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North American Free Trade Agreement (NAFTA)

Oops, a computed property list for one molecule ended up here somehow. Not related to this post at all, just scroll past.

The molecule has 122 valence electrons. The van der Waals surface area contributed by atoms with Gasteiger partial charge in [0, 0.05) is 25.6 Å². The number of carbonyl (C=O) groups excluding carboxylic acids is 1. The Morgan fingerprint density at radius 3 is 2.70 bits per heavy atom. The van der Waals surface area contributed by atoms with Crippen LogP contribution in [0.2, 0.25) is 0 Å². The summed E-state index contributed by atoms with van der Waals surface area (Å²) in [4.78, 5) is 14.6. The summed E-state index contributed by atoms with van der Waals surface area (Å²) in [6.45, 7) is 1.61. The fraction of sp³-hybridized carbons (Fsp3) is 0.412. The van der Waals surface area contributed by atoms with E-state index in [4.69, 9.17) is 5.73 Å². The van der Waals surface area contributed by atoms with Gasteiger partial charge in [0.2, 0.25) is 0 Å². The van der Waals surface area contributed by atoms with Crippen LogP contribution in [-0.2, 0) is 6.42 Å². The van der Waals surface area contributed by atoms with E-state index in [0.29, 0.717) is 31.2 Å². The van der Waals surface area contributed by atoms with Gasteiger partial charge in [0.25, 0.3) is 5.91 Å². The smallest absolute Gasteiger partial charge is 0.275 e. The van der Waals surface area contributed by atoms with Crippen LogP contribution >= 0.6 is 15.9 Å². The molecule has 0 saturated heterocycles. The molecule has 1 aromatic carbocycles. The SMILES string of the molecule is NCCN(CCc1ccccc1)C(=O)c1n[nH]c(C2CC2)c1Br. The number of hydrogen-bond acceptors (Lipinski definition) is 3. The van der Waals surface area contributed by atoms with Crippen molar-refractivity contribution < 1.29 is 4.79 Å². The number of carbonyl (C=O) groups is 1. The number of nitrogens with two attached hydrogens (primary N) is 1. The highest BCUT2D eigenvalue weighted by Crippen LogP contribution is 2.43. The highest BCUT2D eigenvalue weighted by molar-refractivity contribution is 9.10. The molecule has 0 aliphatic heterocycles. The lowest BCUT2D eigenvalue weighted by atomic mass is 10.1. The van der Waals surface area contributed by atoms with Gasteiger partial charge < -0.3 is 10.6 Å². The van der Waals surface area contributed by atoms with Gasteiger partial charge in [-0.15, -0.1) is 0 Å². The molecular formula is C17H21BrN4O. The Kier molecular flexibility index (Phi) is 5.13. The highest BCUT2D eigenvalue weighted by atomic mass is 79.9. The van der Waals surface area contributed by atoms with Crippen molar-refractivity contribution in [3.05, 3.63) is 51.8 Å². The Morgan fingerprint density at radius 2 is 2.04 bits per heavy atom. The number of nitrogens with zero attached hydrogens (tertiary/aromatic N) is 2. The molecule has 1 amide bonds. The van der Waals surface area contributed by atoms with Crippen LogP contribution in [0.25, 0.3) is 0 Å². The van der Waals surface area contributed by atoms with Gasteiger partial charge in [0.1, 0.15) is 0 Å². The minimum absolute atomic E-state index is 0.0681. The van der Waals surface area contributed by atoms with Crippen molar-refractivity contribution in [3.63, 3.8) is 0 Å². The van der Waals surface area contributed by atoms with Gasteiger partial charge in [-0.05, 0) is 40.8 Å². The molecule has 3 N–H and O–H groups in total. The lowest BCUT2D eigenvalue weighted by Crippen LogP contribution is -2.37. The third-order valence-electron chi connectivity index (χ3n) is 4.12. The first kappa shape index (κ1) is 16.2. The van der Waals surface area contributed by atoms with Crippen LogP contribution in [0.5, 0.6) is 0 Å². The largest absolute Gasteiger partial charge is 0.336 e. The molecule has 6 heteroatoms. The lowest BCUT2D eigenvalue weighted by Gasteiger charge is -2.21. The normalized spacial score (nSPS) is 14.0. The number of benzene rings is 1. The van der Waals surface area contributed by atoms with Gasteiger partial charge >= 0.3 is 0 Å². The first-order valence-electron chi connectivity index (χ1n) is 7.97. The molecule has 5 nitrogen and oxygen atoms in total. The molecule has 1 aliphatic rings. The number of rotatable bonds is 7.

The North American Free Trade Agreement (NAFTA), one of the largest trading blocs in the world, unites the economies of Canada, the United States, and Mexico by reducing barriers to trade and investment across the borders of those nations. Negotiations for the agreement began in 1986, and it entered into force on January 1, 1994. NAFTA was the first trade agreement between developing and developed countries, and it also sought to eliminate nontariff barriers to trade while simultaneously establishing a robust regime protecting intellectual property rights. The disproportionate bargaining strength of the United States meant that substantial components of the agreement were based on U.S. law and precedent, and the outsized volume of the U.S. consumer market means that the flows of trade governed by ...

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